Don’t have a travel passport on hand? That’s okay. There’s an ever-growing selection of foods and beverages—both at restaurants and on retail supermarket shelves—to offer bolder ethnic flavors and multi-sensory food experiences.
“Discovery: The Adventurous Consumer” leads the list of Innova Market Insights’ Top 10 Trends for 2019 and perhaps nowhere is this more clearly reflected than with areas of ethnic ingredients, recipes and cuisines. Passport or not—it’s clear that food and flavor trends travel faster than ever in today’s connected world.
Consumer curiosity to discover new food and beverages is leading to more unusual and unexpected flavors and blends, surprise textures, a greater focus on visual appeal and increasing interest in multi-sensory dining experiences. Globalization has sparked this curiosity to discover new food and beverages, and seven out of 10 US consumers in an Innova Market Insights survey agreed that they love to discover new flavors. Meanwhile, Innova Market Insights’ data show that new product launches with ethnic flavors grew at a 15% CAGR globally from the 2013 to 2017 period.
World on a Plate
For the record, Asian, Mexican and Mediterranean flavors and cuisines continue to dominate new product activity. Nevertheless, it’s clear that consumers still search for something exotic or different and this is taking them to all corners of the globe. Influences can be regional, national or local and can involve specific ingredients combined into existing recipes, as well as new recipes or entire styles of different cuisines.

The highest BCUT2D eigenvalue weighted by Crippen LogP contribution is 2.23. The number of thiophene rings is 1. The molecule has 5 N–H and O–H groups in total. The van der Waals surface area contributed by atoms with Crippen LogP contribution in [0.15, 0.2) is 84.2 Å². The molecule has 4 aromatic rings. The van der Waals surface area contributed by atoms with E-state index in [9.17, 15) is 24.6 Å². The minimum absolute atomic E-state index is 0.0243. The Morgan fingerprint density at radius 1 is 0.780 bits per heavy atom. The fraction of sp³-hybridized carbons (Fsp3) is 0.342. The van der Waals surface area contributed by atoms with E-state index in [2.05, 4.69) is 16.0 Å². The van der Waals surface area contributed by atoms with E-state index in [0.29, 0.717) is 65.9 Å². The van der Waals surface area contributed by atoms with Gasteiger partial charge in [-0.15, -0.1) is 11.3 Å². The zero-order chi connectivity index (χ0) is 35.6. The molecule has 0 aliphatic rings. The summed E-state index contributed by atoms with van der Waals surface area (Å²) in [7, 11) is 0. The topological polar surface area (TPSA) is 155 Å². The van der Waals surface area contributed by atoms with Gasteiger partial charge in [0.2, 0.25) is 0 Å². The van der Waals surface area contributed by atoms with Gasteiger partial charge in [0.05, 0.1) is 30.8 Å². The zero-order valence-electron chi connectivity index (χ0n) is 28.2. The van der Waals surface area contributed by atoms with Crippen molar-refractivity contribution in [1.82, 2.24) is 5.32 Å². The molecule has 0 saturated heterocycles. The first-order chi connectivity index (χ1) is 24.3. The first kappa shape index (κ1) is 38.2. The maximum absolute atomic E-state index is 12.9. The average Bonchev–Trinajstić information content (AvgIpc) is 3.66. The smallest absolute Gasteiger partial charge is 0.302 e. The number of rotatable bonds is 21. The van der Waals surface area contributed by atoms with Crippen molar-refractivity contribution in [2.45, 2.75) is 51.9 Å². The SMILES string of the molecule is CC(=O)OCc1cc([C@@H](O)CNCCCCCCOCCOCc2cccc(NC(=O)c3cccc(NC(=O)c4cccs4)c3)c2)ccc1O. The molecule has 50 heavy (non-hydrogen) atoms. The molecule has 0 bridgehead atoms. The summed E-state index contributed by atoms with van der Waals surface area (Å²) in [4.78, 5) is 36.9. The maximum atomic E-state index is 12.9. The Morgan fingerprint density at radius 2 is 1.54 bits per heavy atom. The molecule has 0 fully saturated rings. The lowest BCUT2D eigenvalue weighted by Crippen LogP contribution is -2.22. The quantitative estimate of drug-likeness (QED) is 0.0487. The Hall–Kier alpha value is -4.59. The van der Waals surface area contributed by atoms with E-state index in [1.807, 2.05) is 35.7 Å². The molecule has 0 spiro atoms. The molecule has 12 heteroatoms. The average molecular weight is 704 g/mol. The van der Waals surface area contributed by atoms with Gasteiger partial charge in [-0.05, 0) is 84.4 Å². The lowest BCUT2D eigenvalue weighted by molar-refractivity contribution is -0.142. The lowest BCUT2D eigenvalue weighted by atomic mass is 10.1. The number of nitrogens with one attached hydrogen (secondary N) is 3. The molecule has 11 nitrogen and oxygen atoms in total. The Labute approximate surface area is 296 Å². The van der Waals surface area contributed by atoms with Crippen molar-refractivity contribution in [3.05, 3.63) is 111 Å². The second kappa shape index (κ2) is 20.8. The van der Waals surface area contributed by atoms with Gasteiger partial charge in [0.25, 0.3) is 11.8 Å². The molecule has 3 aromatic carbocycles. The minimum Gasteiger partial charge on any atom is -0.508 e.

In its own 2019 trend predictions, Whole Foods Market highlighted flavor inspiration from the Pacific Rim (Asia, Oceania and the western coasts of North and South America). Whole Foods analysts note these items are emerging in grocery stores and restaurants as people continue to explore more of the world through their palates. Trend and taste experts suggest ingredients such as longganisa (a Filipino pork sausage), dried shrimp, cuttlefish and shrimp paste are appearing on menus across all dayparts.
In conjunction, Whole Foods also points to the arrival of vibrant tropical fruits such as guava, dragon fruit and passion fruit in colorful smoothie bowls and cocktails. Likewise, jackfruit is gaining popularity as ingredient in new alternative meat product and already is appearing in offerings such barbecue pulled pork. Quietly, too, monk fruit—an ultra-sweet-tasting fruit also known as luo han guo—can be used as a natural sweetener and replace other forms of added sugars.